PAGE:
Savory scones are good before dinner, with coffee or whenever you want a snack
In today's "Home with the Lost Italian," Sarah Nasello says bacon, blue cheese and chives add layers of bold flavors to these homemade pastries.
Rich, flaky and filled with buttery goodness, scones are among my favorite pastries to bake. Over the years, I’ve shared a variety of sweet scone recipes with you, including my Cherry Vanilla Scones , Raspberry Almond Scones , Pumpkin Scones and, just in time for spring, Strawberries and Cream Scones .
I love a good breakfast or coffee-time scone, but lately I have had fun creating a savory scone that is perfect as a pre-dinner or brunch nibble. If the enthusiasm from my family is any indication, these Bacon, Blue Cheese and Chive Scones deliver big on that front. In fact, my 16-year-old son, Giovanni, gobbles them up at any hour — pre-dinner, post-dinner, for breakfast… you get the idea.
Whenever I am making scones, I prefer to use my food processor to mix the dry ingredients together and cut in the butter. To achieve the tender flakiness of a good scone, it is important not to overwork the dough, and the food processor quickly cuts in the butter without having to handle it with my hands.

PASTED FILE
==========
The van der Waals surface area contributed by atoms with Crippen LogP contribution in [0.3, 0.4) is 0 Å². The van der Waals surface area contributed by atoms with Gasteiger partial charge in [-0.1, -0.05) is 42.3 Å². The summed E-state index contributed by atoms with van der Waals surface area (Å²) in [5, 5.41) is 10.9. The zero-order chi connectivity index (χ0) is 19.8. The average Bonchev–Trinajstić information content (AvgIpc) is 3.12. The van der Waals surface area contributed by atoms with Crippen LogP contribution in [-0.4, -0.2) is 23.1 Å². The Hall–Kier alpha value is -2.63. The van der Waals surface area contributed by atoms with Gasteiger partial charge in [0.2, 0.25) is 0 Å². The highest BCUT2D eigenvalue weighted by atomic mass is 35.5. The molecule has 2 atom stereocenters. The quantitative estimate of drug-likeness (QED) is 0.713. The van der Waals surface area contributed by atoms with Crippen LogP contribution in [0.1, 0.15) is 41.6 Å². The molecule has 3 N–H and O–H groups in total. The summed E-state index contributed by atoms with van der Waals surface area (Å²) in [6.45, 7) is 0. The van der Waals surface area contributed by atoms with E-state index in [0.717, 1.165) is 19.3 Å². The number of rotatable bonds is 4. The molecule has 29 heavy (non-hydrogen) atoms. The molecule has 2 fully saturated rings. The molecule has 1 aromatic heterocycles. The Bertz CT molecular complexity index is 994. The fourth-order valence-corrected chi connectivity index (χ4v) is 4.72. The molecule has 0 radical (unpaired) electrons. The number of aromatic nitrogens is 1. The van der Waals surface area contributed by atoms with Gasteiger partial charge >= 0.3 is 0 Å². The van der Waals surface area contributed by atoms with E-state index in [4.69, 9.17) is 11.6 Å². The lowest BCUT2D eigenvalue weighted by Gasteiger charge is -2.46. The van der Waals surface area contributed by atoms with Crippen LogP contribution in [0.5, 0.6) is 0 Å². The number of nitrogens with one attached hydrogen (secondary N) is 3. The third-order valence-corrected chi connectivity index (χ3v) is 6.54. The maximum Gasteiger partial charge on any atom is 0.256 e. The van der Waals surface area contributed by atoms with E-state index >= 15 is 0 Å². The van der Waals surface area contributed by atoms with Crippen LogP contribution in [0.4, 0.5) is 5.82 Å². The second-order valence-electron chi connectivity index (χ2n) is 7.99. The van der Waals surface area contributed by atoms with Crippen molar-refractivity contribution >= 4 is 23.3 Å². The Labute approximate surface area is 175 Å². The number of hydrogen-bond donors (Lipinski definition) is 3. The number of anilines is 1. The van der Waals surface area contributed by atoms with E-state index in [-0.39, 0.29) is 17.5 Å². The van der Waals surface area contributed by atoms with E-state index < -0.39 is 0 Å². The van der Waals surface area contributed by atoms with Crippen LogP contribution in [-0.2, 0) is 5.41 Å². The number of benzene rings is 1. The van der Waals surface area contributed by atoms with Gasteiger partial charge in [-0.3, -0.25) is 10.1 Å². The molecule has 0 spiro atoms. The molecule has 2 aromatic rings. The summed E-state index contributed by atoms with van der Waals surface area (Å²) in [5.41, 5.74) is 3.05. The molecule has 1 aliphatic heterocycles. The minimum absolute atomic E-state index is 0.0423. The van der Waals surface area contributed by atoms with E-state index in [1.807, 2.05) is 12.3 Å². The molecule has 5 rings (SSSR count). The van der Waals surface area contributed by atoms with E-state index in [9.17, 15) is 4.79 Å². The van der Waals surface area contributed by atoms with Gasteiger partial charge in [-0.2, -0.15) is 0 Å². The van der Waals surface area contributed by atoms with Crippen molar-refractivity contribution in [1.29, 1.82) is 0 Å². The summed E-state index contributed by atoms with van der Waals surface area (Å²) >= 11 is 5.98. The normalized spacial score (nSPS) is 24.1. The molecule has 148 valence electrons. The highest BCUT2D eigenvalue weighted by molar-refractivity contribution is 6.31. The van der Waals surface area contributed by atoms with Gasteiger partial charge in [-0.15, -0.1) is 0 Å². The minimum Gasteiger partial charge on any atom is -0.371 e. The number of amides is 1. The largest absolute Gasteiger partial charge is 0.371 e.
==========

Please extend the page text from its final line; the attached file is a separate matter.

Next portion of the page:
The reason this matters is that I use very, very cold butter to make all my scones. Cold butter will hold its shape during the mixing process rather than melting into the other ingredients, and it creates the necessary pockets of air that help the scone to rise as it bakes, resulting in an ultra-flaky texture. Handling the dough as little as possible helps to ensure that this result can be achieved.
It's a piece of cake to make amaretto Bundt without the alcohol Although I don't drink, I still look for the comforting flavors of almond or amaretto wherever I can find them. Recently, upon discovering I had a Bundt pan that hadn’t seen active duty since Gerald Ford’s presidency, I decided to make an almond cake.
Garlic and butter makes these chicken tenders great for snacking or dinner In today's "Home with the Lost Italian," Sarah Nasello shares a tasty recipe she came up with by rummaging through her freezer and pantry one cold winter day.
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Savory cookies? Yes, and they're delicious and easy to make In today's "Home with the Lost Italian," Sarah Nasello says just a few ingredients and good seasoning in this recipe will add up to a "melt-in-your-mouth explosion of flavors."